King Canute would have appreciated the dilemma. He famously ordered the sea to halt at his feet in order to demonstrate to sycophantic courtiers that even a monarch was powerless before the forces of nature.
The Churches are now faced with a tide of secularism that seems equally irresistible. In fact, their defences are being over run so fast that they are sometimes at a loss to know how to respond.
Should they be trying to hold back the seemingly inevitable, as some demand, or should they accept the limitations of their powers and beat a strategic retreat, ready to fight another day?
The Government’s decision to abolish the blasphemy laws, despite the deep reservations of the Archbishops of Canterbury and York, is just the latest wave to crash over them, part of a tsunami of change that is shifting the ground beneath their feet.
The dilemma has been further sharpened by the departure from Downing Street of Tony Blair and the arrival of Gordon Brown.
Blair, the most overtly Christian Prime Minister since Gladstone, was always willing to tailor his reforms to recognize the historic role of the Churches in society – at least until his power waned at the end of his premiership.
Brown, though a son of the manse whose values are shot through with a Calvinist sense of justice and duty, has no brief with what he sees as anachronistic privilege.
During the Blair era, the changes were creeping and incremental, and Church leaders always knew they had an open door at Number 10 to argue their case for special treatment, to the fury of the secular lobby.
Nevertheless, the Blair regime forced through a raft of gay equality regulations that blunted the moral authority of the Churches and eroded the Judeo-Christian assumptions that underlie the political consensus.
In the short time since Brown’s arrival, the Churches have hardly been given time to draw breath before the next chill wave has struck. Within days, there came the unilateral announcement that the Prime Minister was relinquishing his right to choose between candidates for bishoprics, symbolically weakening the historic ties between Church and State.
Church authorities, forced onto the back foot, acquiesced with alarming speed after the Government agreed to emphasise the implausible claim that the Church’s Establishment status would be unaffected by the reform.
In fact, the Church’s genuine position had been stated a few weeks earlier in an official report by a group set up to review senior ecclesiastical appointments; that had concluded that such a reform would be deeply unsettling as it would hasten the unraveling of the subtle web that entangles the Church, monarchy and Parliament.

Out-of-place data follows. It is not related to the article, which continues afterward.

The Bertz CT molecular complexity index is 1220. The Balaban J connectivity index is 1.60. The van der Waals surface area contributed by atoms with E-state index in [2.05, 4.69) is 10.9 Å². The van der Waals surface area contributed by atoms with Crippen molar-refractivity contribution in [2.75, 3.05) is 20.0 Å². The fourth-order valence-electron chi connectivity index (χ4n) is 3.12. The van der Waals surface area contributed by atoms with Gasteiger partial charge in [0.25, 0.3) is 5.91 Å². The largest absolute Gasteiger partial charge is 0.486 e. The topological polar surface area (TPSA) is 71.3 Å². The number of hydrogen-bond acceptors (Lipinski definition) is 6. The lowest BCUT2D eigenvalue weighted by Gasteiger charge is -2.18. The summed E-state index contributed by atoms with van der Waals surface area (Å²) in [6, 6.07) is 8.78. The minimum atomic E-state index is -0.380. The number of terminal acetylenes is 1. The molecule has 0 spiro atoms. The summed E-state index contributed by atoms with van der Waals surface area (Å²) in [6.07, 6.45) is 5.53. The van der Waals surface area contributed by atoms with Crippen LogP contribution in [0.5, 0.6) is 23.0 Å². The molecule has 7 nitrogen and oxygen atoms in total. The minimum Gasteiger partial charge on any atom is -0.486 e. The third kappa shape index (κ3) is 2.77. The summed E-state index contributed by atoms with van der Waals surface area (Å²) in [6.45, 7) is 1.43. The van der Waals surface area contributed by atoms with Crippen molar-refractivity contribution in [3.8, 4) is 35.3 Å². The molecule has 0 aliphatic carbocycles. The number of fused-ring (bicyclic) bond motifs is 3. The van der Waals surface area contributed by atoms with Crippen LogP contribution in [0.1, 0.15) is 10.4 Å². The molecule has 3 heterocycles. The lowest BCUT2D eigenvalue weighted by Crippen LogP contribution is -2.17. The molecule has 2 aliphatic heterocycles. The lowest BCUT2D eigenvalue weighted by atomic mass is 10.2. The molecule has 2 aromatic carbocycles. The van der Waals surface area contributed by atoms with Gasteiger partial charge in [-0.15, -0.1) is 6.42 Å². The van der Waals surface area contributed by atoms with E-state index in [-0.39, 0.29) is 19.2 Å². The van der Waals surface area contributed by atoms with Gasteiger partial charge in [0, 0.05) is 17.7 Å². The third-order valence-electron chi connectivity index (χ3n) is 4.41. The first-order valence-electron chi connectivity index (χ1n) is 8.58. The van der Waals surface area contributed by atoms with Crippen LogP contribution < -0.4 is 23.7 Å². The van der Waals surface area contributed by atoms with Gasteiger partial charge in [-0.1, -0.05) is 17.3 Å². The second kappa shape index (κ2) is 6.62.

Apparently, Church advisors, who had been expecting the usual period of consultation before any changes were announced, concluded that Brown was not open to negotiation and that strategic retreat was the best option.
Jack Straw, the Justice Secretary, then announced a new law to ban the stirring-up of hatred against gays, which is currently being debated in the House of Lords as part of the Criminal Justice Bill. Both the Roman Catholic and Church of England bishops have resisted this more strongly, arguing in a joint statement that a homophobic hatred law could restrict the freedom of Christians to say that homosexual behaviour is sinful.
But the Government has so far shown no inclination to accept a Church-backed amendment to the homophobic hatred law that would ensure that preachers who voice such “politically incorrect” views did not face up to seven years behind bars.
Finally, the Church was last week uncomfortably bounced into accepting the demise of the nation’s ancient blasphemy laws. Having signalled that it would not stand in the way of the abolition of laws that are widely regarded as unfit for purpose, they were again wrong-footed by the speed with which the Government moved to introduce an amendment to the Criminal Justice Bill to do just that.
Again the Church has put up a token resistance, with the Archbishops arguing that such a development will leave the Churches even more vulnerable to secularist assaults. But there is little evidence that anyone in the Government is seriously listening these days.
So the omens are hardly propitious for key battles that lie ahead, from the status of the bishops in a reformed House of Lords – a key disestablishment issue – to the role of faith schools in an increasingly secular society. The bishops should have a case that will resonate with the public; the electorate, unsettled by rapid changes in society, is sympathetic to many of the traditional values that the Church encapsulates.
But the bishops themselves are divided not only over social and political issues but also over the more fundamental question of what they actually believe. Their splits are painfully public. Until they can achieve a greater unity within their own ranks, they will always be giving ground.
–Mr Jonathan Petre is Religion Correspondent at the Daily Telegraph; this article appeared in the March 8, 2009, edition of the Church of England Newspaper, page 24